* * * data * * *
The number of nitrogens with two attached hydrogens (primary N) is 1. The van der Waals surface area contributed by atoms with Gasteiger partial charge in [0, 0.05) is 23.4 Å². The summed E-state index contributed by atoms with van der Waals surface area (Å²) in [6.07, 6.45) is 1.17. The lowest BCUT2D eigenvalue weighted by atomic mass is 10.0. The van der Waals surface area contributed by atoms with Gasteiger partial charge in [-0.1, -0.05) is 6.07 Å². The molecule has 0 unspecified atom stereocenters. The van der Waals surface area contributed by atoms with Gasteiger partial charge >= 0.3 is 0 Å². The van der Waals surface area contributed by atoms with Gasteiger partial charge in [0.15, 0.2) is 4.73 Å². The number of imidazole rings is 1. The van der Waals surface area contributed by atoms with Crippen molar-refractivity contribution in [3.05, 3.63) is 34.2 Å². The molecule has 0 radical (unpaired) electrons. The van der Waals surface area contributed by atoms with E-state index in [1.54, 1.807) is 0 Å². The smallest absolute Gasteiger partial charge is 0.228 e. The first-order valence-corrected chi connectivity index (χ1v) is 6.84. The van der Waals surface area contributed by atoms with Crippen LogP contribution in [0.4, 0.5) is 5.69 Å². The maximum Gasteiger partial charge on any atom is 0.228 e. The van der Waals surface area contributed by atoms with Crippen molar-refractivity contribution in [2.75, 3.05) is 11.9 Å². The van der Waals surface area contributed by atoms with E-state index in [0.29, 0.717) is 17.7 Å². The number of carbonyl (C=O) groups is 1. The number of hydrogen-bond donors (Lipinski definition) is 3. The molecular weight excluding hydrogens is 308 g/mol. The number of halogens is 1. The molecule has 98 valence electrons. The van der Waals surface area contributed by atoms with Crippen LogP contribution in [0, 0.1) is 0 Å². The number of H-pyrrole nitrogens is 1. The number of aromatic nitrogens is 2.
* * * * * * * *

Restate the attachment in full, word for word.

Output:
The number of nitrogens with two attached hydrogens (primary N) is 1. The van der Waals surface area contributed by atoms with Gasteiger partial charge in [0, 0.05) is 23.4 Å². The summed E-state index contributed by atoms with van der Waals surface area (Å²) in [6.07, 6.45) is 1.17. The lowest BCUT2D eigenvalue weighted by atomic mass is 10.0. The van der Waals surface area contributed by atoms with Gasteiger partial charge in [-0.1, -0.05) is 6.07 Å². The molecule has 0 unspecified atom stereocenters. The van der Waals surface area contributed by atoms with Gasteiger partial charge >= 0.3 is 0 Å². The van der Waals surface area contributed by atoms with Gasteiger partial charge in [0.15, 0.2) is 4.73 Å². The number of imidazole rings is 1. The van der Waals surface area contributed by atoms with Crippen molar-refractivity contribution in [3.05, 3.63) is 34.2 Å². The molecule has 0 radical (unpaired) electrons. The van der Waals surface area contributed by atoms with E-state index in [1.54, 1.807) is 0 Å². The smallest absolute Gasteiger partial charge is 0.228 e. The first-order valence-corrected chi connectivity index (χ1v) is 6.84. The van der Waals surface area contributed by atoms with Crippen LogP contribution in [0.4, 0.5) is 5.69 Å². The maximum Gasteiger partial charge on any atom is 0.228 e. The van der Waals surface area contributed by atoms with Crippen molar-refractivity contribution in [2.75, 3.05) is 11.9 Å². The van der Waals surface area contributed by atoms with E-state index in [0.29, 0.717) is 17.7 Å². The number of carbonyl (C=O) groups is 1. The number of hydrogen-bond donors (Lipinski definition) is 3. The molecular weight excluding hydrogens is 308 g/mol. The number of halogens is 1. The molecule has 98 valence electrons. The van der Waals surface area contributed by atoms with Crippen LogP contribution in [0, 0.1) is 0 Å². The number of H-pyrrole nitrogens is 1. The number of aromatic nitrogens is 2.